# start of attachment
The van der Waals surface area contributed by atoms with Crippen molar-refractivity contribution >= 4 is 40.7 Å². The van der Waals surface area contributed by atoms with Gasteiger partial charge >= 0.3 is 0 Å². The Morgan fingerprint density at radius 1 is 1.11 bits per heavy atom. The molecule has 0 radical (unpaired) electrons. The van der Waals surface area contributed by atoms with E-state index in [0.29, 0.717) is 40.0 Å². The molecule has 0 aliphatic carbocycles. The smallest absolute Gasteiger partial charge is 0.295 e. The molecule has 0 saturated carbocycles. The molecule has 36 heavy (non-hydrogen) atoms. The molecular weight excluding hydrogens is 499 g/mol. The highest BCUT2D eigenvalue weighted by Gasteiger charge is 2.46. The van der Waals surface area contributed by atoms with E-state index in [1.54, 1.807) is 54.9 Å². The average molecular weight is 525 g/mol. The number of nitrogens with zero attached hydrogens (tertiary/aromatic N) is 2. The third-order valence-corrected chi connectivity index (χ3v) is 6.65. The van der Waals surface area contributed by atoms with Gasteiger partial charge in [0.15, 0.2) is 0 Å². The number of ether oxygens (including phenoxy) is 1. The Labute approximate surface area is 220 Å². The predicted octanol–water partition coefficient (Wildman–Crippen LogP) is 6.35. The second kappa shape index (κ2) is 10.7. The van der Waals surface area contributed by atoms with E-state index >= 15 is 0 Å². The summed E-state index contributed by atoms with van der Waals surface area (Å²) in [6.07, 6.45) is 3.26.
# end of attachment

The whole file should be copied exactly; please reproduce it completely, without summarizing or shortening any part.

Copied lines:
The van der Waals surface area contributed by atoms with Crippen molar-refractivity contribution >= 4 is 40.7 Å². The van der Waals surface area contributed by atoms with Gasteiger partial charge >= 0.3 is 0 Å². The Morgan fingerprint density at radius 1 is 1.11 bits per heavy atom. The molecule has 0 radical (unpaired) electrons. The van der Waals surface area contributed by atoms with E-state index in [0.29, 0.717) is 40.0 Å². The molecule has 0 aliphatic carbocycles. The smallest absolute Gasteiger partial charge is 0.295 e. The molecule has 0 saturated carbocycles. The molecule has 36 heavy (non-hydrogen) atoms. The molecular weight excluding hydrogens is 499 g/mol. The highest BCUT2D eigenvalue weighted by Gasteiger charge is 2.46. The van der Waals surface area contributed by atoms with E-state index in [1.54, 1.807) is 54.9 Å². The average molecular weight is 525 g/mol. The number of nitrogens with zero attached hydrogens (tertiary/aromatic N) is 2. The third-order valence-corrected chi connectivity index (χ3v) is 6.65. The van der Waals surface area contributed by atoms with Gasteiger partial charge in [0.15, 0.2) is 0 Å². The number of ether oxygens (including phenoxy) is 1. The Labute approximate surface area is 220 Å². The predicted octanol–water partition coefficient (Wildman–Crippen LogP) is 6.35. The second kappa shape index (κ2) is 10.7. The van der Waals surface area contributed by atoms with E-state index >= 15 is 0 Å². The summed E-state index contributed by atoms with van der Waals surface area (Å²) in [6.07, 6.45) is 3.26.